WHO IS THE most impressive banker on the planet? Judged by their swagger and $20m-40m paypackets, the bosses of Wall Street’s big firms are contenders; yet several run firms that have delivered weak returns, been bailed out and left a toxic trail of scandals. Measured by sheer clout, the heads of China’s state lenders are in the running. The boss of Agricultural Bank of China keeps an eye on a mere 23,000 branches and half a million staff. But he is an instrument of the Communist Party.
Measured by the hardest test of all— creating something from nothing and delivering long-term shareholder returns while supporting the economy—the answer is someone of whom few outside Asia and the investment elite would have heard: Aditya Puri, who on October 26th retired from HDFC Bank. Now the world’s tenth-most-valuable bank, it is worth about $90bn, more than Citigroup or HSBC.
HDFC is Indian, headquartered in Mumbai, and has been run by Mr Puri since its creation in 1994. Today it has branches in mega-cities and rural backwaters alike. It serves consumers and firms and eschews the wilder reaches of investment banking and foreign adventures. This unlikely formula has produced spectacular results.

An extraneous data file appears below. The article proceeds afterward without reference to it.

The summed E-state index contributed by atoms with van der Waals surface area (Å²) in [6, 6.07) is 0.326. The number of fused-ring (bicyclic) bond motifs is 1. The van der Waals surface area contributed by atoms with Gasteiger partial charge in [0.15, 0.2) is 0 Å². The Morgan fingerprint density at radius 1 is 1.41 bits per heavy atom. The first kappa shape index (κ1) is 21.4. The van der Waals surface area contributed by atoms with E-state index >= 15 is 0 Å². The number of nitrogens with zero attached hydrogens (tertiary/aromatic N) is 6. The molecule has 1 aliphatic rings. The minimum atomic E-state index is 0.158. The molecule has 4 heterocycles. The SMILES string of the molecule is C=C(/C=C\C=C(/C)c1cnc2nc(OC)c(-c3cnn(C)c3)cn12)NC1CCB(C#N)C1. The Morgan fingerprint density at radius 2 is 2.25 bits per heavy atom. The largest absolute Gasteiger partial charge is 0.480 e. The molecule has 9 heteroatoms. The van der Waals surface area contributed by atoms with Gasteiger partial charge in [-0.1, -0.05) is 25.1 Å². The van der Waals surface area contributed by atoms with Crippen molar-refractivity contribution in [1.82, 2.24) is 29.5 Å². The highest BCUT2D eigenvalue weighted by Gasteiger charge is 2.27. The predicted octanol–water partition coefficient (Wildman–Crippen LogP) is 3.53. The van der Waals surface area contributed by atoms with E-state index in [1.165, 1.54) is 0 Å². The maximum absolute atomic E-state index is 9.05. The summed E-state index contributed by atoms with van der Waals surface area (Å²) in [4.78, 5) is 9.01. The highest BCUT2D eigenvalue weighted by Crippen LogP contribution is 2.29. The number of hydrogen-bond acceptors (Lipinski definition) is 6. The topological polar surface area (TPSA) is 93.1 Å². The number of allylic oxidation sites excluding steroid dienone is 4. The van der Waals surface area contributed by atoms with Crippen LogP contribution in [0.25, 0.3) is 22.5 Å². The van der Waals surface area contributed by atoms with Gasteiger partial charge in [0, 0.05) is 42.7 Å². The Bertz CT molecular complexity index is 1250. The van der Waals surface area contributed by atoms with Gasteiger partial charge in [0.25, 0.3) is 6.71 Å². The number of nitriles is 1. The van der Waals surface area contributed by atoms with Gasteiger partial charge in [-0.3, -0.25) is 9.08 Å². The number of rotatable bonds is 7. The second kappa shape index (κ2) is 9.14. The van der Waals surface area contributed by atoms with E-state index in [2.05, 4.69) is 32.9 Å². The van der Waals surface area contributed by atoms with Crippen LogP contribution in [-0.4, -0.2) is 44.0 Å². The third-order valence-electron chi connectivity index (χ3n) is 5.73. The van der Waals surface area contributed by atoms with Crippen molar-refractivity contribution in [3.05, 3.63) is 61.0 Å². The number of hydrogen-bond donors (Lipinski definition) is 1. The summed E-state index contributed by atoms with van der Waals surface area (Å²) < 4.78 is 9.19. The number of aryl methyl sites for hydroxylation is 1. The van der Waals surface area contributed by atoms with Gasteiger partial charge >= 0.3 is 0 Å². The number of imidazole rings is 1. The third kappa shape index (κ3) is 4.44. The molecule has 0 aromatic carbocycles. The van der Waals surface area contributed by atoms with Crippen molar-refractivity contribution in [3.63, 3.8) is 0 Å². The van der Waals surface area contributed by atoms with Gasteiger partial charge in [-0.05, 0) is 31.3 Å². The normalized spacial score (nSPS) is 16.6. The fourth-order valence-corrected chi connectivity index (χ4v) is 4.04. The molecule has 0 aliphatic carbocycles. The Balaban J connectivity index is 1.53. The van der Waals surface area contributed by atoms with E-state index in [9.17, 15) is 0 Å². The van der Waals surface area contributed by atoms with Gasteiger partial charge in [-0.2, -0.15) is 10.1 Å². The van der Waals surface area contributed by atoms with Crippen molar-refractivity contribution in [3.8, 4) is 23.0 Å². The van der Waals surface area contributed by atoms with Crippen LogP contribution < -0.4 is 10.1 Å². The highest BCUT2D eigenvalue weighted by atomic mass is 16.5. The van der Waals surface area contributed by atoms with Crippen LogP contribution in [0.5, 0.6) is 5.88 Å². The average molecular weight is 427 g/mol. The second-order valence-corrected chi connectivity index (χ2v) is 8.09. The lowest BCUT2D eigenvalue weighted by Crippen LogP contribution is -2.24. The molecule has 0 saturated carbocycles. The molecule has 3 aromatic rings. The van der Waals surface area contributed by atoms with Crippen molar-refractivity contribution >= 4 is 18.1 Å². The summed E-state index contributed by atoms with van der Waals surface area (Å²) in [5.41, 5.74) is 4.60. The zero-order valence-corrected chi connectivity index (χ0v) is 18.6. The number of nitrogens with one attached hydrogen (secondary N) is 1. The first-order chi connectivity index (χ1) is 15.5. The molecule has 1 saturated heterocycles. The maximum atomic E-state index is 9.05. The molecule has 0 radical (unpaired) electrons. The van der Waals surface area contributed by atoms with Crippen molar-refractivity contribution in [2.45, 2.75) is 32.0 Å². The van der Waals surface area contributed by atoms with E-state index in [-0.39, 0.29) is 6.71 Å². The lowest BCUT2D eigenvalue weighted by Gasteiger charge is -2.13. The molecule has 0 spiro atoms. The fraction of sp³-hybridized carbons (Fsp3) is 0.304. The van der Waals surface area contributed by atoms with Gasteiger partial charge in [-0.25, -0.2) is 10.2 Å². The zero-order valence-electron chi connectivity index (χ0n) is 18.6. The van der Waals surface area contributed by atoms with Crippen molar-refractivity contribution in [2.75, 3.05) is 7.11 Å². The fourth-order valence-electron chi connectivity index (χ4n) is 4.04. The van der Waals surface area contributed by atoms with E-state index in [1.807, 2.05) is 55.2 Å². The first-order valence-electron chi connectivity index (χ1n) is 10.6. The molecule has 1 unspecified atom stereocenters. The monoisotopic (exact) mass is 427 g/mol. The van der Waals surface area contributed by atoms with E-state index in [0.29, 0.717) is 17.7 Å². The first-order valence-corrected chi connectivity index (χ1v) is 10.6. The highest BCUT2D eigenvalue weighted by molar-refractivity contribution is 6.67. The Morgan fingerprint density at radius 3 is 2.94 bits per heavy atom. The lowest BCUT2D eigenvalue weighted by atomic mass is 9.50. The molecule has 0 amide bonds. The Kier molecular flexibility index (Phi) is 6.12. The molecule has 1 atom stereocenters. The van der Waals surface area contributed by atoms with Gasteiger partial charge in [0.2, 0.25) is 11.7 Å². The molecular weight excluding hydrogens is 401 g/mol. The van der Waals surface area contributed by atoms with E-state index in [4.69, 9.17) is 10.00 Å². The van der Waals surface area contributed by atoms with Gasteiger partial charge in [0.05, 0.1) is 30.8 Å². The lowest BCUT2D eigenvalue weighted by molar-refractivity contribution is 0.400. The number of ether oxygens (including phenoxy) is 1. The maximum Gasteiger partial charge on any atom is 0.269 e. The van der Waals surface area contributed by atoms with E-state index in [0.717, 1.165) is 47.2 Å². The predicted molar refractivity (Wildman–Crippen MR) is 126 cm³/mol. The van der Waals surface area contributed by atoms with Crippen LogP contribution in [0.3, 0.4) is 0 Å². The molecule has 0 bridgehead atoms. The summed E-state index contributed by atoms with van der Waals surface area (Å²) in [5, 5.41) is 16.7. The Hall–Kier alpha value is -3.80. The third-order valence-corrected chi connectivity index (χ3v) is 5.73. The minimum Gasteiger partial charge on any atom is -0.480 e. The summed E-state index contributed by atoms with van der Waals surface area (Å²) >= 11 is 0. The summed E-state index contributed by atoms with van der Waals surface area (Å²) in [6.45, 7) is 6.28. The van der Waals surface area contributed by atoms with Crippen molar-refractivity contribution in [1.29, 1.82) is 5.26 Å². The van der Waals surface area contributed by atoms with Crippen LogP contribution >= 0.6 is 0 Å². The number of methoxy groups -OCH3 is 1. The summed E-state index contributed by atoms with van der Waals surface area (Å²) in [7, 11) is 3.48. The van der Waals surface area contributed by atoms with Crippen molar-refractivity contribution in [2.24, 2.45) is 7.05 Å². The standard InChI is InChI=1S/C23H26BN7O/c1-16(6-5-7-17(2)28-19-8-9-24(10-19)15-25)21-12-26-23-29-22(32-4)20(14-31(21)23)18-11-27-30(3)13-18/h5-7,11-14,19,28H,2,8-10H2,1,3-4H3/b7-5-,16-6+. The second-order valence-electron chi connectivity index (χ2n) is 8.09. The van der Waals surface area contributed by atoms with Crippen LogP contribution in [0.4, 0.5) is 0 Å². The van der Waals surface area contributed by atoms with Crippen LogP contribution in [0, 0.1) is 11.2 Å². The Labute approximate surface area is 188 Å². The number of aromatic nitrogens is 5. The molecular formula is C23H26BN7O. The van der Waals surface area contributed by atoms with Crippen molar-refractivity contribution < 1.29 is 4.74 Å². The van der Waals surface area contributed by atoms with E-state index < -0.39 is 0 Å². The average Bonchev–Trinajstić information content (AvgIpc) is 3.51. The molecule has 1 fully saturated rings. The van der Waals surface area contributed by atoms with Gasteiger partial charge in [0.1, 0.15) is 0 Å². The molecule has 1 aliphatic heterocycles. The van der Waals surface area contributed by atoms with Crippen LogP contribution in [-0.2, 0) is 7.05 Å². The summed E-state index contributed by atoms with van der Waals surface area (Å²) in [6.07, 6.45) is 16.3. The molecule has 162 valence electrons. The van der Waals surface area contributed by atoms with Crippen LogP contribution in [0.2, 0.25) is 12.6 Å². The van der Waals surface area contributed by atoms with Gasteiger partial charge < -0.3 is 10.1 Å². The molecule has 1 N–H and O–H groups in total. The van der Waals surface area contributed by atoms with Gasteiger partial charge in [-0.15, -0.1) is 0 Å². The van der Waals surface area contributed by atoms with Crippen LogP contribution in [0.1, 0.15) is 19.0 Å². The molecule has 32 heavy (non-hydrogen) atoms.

In order to assess Mr Puri’s performance The Economist has compared total shareholder returns during his tenure with those achieved by the chief executives of the world’s top 50 banks, by market value (see chart). Mr Puri has delivered cumulative returns exceeding 16,000% over the quarter-century since his bank went public. That is far more than any other boss in our sample, including Jamie Dimon of JPMorgan Chase, widely viewed as the leading banker of his generation. This is not wholly a function of the length of Mr Puri’s tenure: annualised total returns have been 22%, placing him among the top two. The power of compounding means the absolute value created for shareholders during his tenure is a giant $83bn.
Such returns seemed unimaginable in 1994, when Mr Puri returned to India from Malaysia, where he had worked for Citigroup (Mr Dimon cut his teeth at the bank, too). Back then India’s banks were almost entirely state-owned. Licences began to be issued to private banks in the hope that these would operate without the corruption and inefficiency that had held back the economy. Mr Puri received a call from Deepak Parekh, the head of Housing Development Finance Corporation, a mortgage lender, who offered him less than half his Citi salary to set up a bank. He credits his wife, Anita, for convincing him to say yes.
So what is HDFC’s secret sauce? Being in India is no guarantee of success—the industry still features decrepit state lenders and wild-west chancers and is in the midst of a slump that has only been aggravated by covid-19. Instead three factors stand out. First, Mr Puri’s management style, which features a clear vision,…